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caulfield12
09-30-2006, 03:31 AM
Castillo .356 OBP, Iguchi .350 OBP
58 K's/55 BB's (net -3)....110 K's/59 BB's (net -51)

Bartlett (basically a rookie) .368 OBP, Uribe .257 OBP
44 K's/22 BB's (net -22)...82 K's/13 BB's (net -69)

Tyner .345 OBP, Pods .332 OBP
18 K's/11 BB's (net -7)...110 K's/59 BB's (net -51)

Punto .358 OBP, Anderson .297 OBP, Mackowiak .358
68/47 (-21)...87/30 (-57)...55/27 (-28)

Twins K/BB (-53)
White Sox K/BB (-256)

It's not simple as dumping Anderson, Uribe and probably Pods. We all know that. However, if KW brings back this same team offensively, even if our pitching improves 0.50 in ERA, I'm still not sure we're back in the playoffs due to Liriano being around for a full season (the Twins have $30 million off the books to spend as well to improve a team that won 95 with significant injuries)...then you have the Tigers and Indians to deal with as well.

But we're clearly getting our hats handed two us by the complementary players in terms of OBP and making contact (which leads to advancing runners and manufacturing runs...)

I should have titled it, Hips Don't Lie either. Seriously, the Tigers do have similar issues in terms of OBP and K/BB's for Granderson, Inge, Monroe, Shelton, Thames...but they have the trump card, much better pitching, which masks that weakness or flaw.

Granderson, despite all the K's, has a .337 OBP. Which is better than Pods.
Guillen has a .399 OBP and 85 K's/71 BB's.
Inge still has an OBP of .315.
Monroe is at .303. Polanco at .326, plus he only has 26 K's and 16 walks.

But, to paraphrase Carville, "It's (Also) the Pitching Stupid."

caulfield12
09-30-2006, 03:57 AM
"I prefer to think of the stolen base as pressure," Williams said before Jermaine Dye hit his 44th homer to move into solo possession of second place on the Sox's single-season home run list. "I like keeping the defense on its heels because the guys at the top and bottom are hitting and running, doing different types of things."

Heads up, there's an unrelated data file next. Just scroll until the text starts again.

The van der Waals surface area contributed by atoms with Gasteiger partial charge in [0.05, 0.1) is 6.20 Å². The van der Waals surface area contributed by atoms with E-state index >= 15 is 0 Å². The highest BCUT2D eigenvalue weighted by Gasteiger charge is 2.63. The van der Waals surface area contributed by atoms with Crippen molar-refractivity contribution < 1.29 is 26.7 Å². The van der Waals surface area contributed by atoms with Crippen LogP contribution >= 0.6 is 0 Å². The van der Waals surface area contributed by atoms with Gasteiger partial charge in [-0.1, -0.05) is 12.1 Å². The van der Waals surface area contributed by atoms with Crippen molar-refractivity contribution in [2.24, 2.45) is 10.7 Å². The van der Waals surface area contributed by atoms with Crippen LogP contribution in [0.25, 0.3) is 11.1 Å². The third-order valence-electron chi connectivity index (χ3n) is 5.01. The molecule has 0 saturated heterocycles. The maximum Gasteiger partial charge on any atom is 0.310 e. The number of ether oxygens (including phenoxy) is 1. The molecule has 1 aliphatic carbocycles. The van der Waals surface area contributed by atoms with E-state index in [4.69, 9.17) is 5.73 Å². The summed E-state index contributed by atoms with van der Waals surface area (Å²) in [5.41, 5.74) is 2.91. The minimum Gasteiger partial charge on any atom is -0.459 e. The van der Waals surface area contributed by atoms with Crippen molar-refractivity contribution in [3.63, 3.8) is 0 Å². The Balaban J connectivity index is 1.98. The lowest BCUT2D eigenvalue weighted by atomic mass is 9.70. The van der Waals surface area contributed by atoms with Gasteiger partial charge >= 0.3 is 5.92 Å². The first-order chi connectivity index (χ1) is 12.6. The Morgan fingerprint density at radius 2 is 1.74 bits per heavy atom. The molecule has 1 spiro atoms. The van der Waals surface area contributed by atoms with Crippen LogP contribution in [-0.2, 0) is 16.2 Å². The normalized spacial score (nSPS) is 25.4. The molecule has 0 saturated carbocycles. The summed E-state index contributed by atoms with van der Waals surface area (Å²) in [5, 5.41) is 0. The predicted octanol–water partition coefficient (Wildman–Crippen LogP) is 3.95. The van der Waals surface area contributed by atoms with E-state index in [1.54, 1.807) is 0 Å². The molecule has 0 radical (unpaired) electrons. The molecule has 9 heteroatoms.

from chicagosports.com

I think Owens might figure into next year's team more than I thought, at least moreso than Sweeney or Fields.

Beautox
09-30-2006, 04:13 AM
"I prefer to think of the stolen base as pressure," Williams said before Jermaine Dye hit his 44th homer to move into solo possession of second place on the Sox's single-season home run list. "I like keeping the defense on its heels because the guys at the top and bottom are hitting and running, doing different types of things."

from chicagosports.com

I think Owens might figure into next year's team more than I thought, at least moreso than Sweeney or Fields.

How? he hit .262 at AAA in a hitters park, I'd love to be proven wrong, but don't kid yourself hes going to struggle in a full time role, hell maybe even in a partial role. if he played full time next year you might be looking at best something similar toPodsednik this season with a little better defense in LF. No thank you.

ma-gaga
09-30-2006, 08:33 AM
Bartlett (basically a rookie) .368 OBP, Uribe .257 OBP
44 K's/22 BB's (net -22)...82 K's/13 BB's (net -69)

Tyner .345 OBP, Pods .332 OBP
18 K's/11 BB's (net -7)...110 K's/59 BB's (net -51)

...the Twins have $30 million off the books to spend as well to improve a team that won 95 with significant injuries


Both Bartlett and Tyner were not 140+ game starters this year. Bartlett got 326 at bats and Tyner 215. The ratios are still there, but projected over an entire season it evens out a bit.

And they don't have as much to spend as you think they do. Mauer/Cuddyer/Morneau are all up for arbitration. So yeah, $30mm is coming off, but a minimum of $10mm is going right back on to keep their middle lineup guys. If they somehow excercise Hunter's option, then they only have $8mm to spend.

drewcifer
09-30-2006, 08:40 AM
Both Bartlett and Tyner were not 140+ game starters this year. Bartlett got 326 at bats and Tyner 215. The ratios are still there, but projected over an entire season it evens out a bit.

And they don't have as much to spend as you think they do. Mauer/Cuddyer/Morneau are all up for arbitration. So yeah, $30mm is coming off, but a minimum of $10mm is going right back on to keep their middle lineup guys. If they somehow excercise Hunter's option, then they only have $8mm to spend.

:nod:

One other thing - IF Liriano has TJ surgery, you will not see him at all next year.